There was a problem in my left eye and I put it down to being indoors for so many months during the lockdown. “I am getting too much of the computer and too little of the outdoors,” I thought to myself, assuming the issue would go away once lockdown ended and life went back to ‘normal’.
Of course, life never did go back to ‘normal’, and my eye problem persisted. One morning, I resolutely drove down to the neighbourhood optometrist. He checked if I needed spectacles but found that it was ‘something else’ and told me to see a retina specialist.
I drove home in a state of shock. Worst-case scenarios loomed in my mind, as did the simultaneous cries of denial. “But I am too young to have age-related disorders!” “But all my work is related to the computer!” “But, God, I am following your purpose for me – then why hast thou forsaken me?” (Yes, I can be melodramatic with God like that.)
That night – hours ahead of my ophthalmologist appointment – I had an existentialist crisis.
What if this was due to all my work on the laptop? Had I just ruined my eyes in pursuit of a passion? Was all my work at eShe – the defining work of my life and what I consider my true purpose – worth losing my vision for?
I’d been working crazily on the computer for the past few months, there was no doubt about it. But what else would or could I have done? What else would I want to do with my life? Do we have our destiny already written out for us or do we create it with our free will? Is my purpose something I am born with or do I get to choose?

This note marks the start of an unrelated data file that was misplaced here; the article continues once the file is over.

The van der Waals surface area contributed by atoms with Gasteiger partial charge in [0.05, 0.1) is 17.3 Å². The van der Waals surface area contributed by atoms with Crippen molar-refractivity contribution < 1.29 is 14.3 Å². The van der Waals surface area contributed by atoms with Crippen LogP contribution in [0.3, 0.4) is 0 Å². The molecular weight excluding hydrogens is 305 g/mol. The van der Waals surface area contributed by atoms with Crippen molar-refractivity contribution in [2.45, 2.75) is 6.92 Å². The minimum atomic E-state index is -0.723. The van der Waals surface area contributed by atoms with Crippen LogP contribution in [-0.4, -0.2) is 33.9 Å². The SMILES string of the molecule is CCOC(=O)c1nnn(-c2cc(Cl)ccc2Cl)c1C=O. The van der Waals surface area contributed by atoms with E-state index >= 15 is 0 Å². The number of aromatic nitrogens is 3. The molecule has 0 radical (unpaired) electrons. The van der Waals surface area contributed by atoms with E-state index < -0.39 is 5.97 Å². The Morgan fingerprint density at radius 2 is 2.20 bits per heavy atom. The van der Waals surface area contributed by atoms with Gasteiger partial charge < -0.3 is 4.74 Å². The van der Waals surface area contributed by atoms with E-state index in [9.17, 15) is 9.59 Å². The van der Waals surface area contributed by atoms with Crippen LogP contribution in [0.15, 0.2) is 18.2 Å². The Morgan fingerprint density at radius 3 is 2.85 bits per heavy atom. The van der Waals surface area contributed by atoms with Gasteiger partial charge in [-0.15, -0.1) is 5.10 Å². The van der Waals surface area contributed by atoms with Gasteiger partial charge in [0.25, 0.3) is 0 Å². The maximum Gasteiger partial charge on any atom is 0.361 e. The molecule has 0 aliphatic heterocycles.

I barely slept that night, tossing in waves of anguish and a sense of my entire life having been a complete waste of time.
The next morning, there were 12 patients (with their companions) waiting ahead of me at the ophthalmologist’s office. To dilate my pupils ahead of the retina scan, the doctor’s assistant came put a medicated solution in my eyes. I had no choice but to sit quietly for almost two hours with my eyes closed while awaiting my turn. I prayed in my mind.
And there, in that crowded OPD amidst all that noise and mayhem, I had an opening of the eyes.
I observed the other patients with severe eye issues, wearing dark glasses or patches to fix bigger disorders than mine. And I was humbled to realise that my problem was (probably) not as bad as theirs.
I introspected on my purpose, and realised that, yes, we are born with a purpose but, yes, we also give our consent to it as we go along.
I thought about my work and my writing, and I realised that’s all I really want to do and even if my left eye was to misbehave, I would still probably find a way to continue to do it.
I thought of the divine paradox – and how every truth of life comes with an opposite truth. Yes, we must be proactive and make things happen in our lives but, yes, we must also surrender to the process. Each time I have gone too far in one direction, the universe has reminded me to keep this balance between action and acceptance.
Take a step forward. Inhale. Surrender. Exhale. Ad infinitum.
The doctor – a very handsome man I could see – said it was not an age-related or computer-related disorder but I do need vitamins and eye drops for a while. He asked me to come in again after three months and then he’ll decide if I need surgery. Else, I just have to live with it.
The funny thing is, I had got my answer even before I met him.
First published in eShe’s April 2021 issue